Nato allies France and Turkey exchanged angry accusations over Nagorno-Karabakh on Wednesday, where Azerbaijan and Armenian fighters were engaged in a fourth day of fighting in the worst flare-up of violence in decades.
Both sides reported shelling along the line of contact separating the ethnic Armenian enclave from Azerbaijan, as fighting that has killed dozens threatened to escalate into full-blown war.
Azerbaijan vowed to continue fighting until all Armenian troops withdrew from the disputed territory.
"Azerbaijan is resolutely determined to continue the counter-offensive operation until its sovereignty and territorial integrity is fully restored," the country's foreign ministry said in a statement.
War in the energy-rich Caucasus could shake oil markets, increase tensions within Nato, and draw in regional powers Turkey and Russia.
Moscow maintains good relations with both of the former Soviet republics but has a security treaty with Armenia, while Turkey supports Azerbaijan.
France’s President Emmanuel Macron said Turkey's incendiary rhetoric was encouraging Azerbaijan to reconquer the breakaway region.
France “remains extremely concerned about the warlike messages from Turkey in the past few hours, which amount to giving Azerbaijan the go-ahead for what would be a reconquest of Nagorno-Karabakh,” Mr Macron told a news conference in Latvia.
However he said he had no proof of direct Turkish involvement in the fighting.
“At this stage, we have no evidence that would allow us to talk about a regionalisation of the conflict,” he added.
But Turkey’s statements favouring Azerbaijan were “inconsiderate and dangerous,” he said.
In response, Turkey’s foreign minister Mevlut Cavusoglu said France’s position amounted to supporting Armenia’s “occupation” of part of Azerbaijan’s territory.
Mr Cavusoglu said Turkey would "do what is necessary" if Azerbaijan requested military support, echoing earlier remarks by Turkish President Recep Tayyip Erdogan.
Armenia has repeatedly accused Turkey of involvement in the fighting, and on Wednesday shared images showing the wreckage of what it said was an SU-25 warplane shot down by a Turkish jet on Tuesday. Ankara and Azerbaijan denied that a Turkish F-16 had downed an Armenian plane.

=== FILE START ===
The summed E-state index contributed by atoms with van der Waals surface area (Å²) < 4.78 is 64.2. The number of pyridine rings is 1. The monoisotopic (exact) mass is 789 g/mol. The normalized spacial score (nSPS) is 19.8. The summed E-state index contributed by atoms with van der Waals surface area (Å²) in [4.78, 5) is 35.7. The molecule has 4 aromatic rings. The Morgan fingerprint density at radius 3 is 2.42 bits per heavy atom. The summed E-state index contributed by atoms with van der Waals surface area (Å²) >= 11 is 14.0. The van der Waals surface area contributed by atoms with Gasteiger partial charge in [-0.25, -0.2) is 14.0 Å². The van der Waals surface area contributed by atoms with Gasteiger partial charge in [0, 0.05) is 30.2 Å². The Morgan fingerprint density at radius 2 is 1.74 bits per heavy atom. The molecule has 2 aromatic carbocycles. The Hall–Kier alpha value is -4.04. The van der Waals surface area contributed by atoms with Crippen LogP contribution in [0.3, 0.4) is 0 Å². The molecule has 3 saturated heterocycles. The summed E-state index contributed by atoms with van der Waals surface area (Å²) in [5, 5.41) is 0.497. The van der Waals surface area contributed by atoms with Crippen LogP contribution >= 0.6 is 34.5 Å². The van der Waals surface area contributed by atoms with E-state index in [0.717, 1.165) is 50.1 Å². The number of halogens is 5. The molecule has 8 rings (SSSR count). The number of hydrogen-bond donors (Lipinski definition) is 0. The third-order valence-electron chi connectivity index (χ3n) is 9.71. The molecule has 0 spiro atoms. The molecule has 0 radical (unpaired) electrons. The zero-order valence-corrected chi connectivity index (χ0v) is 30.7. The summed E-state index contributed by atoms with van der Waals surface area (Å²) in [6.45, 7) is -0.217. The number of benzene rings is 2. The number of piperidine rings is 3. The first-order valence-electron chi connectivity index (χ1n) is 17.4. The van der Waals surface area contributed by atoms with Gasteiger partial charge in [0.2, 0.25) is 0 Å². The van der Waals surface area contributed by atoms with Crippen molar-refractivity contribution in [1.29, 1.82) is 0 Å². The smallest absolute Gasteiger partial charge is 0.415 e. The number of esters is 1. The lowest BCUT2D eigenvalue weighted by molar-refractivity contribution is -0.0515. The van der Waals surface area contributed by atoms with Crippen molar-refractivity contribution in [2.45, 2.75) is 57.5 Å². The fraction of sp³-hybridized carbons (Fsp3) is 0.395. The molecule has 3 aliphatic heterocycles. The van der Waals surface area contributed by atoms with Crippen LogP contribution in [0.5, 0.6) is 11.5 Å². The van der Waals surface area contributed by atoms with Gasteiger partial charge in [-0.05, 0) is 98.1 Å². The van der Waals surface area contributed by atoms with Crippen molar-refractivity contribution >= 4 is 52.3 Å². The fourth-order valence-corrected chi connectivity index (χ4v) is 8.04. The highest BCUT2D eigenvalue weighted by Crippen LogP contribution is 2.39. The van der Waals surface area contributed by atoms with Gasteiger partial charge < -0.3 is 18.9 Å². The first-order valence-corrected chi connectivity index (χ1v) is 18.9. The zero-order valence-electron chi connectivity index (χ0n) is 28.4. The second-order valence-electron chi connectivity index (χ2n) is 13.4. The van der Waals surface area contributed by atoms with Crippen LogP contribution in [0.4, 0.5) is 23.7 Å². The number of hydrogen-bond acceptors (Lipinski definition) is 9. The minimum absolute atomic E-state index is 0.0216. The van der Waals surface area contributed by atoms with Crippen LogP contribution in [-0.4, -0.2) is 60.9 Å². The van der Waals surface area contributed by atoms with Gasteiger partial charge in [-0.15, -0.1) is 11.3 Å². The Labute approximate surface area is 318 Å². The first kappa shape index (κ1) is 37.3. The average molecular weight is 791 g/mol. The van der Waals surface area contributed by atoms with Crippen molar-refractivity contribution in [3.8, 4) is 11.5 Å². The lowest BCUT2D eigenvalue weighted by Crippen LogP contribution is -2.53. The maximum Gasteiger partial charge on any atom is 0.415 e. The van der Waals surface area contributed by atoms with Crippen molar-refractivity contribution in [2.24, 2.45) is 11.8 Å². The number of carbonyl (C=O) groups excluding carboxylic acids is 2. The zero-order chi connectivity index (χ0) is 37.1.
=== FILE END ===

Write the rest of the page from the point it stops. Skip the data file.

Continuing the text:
Turkish-backed Syrian mercenaries are also reportedly fighting for Azerbaijan in the conflict, with BBC Arabic reporting that one fighter said at least 10 of his comrades had been killed and dozens wounded.
Hundreds of fighters from the Turkish-backed opposition Syrian National Army had travelled to Azerbaijan via Turkey, BBC Arabic reported, drawn by monthly salaries of $2,000.
Nearly 100 people have died in the fighting so far, most of whom are ethnic Armenian separatists, officials say, but also 17 civilians on both sides, including women and children.
Azerbaijan's defence ministry said Armenian shelling injured civilians in Tartar on Wednesday morning, while Armenia said bombing from an Azerbaijani plane killed three civilians in the city of Martakert.
The current clashes in the breakaway territory are some of the worst since the 1990s, when Azerbaijan lost control of the enclave in fighting that killed 30,000 people and displaced hundreds of thousands.
In 1994, ethnic Armenians declared independence, which has not been recognised internationally.
Both sides are resisting international calls for a ceasefire.
Mr Macron said he would discuss the conflict in telephone calls with Russian President Vladimir Putin on Wednesday evening and with Donald Trump on Thursday.
France, Russia and the United States co-chair the Minsk Group of 13 countries which aims to resolve the conflict.
Armenian Prime Minister Nikol Pashinyan said Wednesday that peace talks with Azerbaijan under Russian mediation would be inappropriate.
"It isn't very appropriate to speak of a summit between Armenia, Azerbaijan and Russia at a time of intensive hostilities," Mr Pashinyan told Russia's Interfax news agency.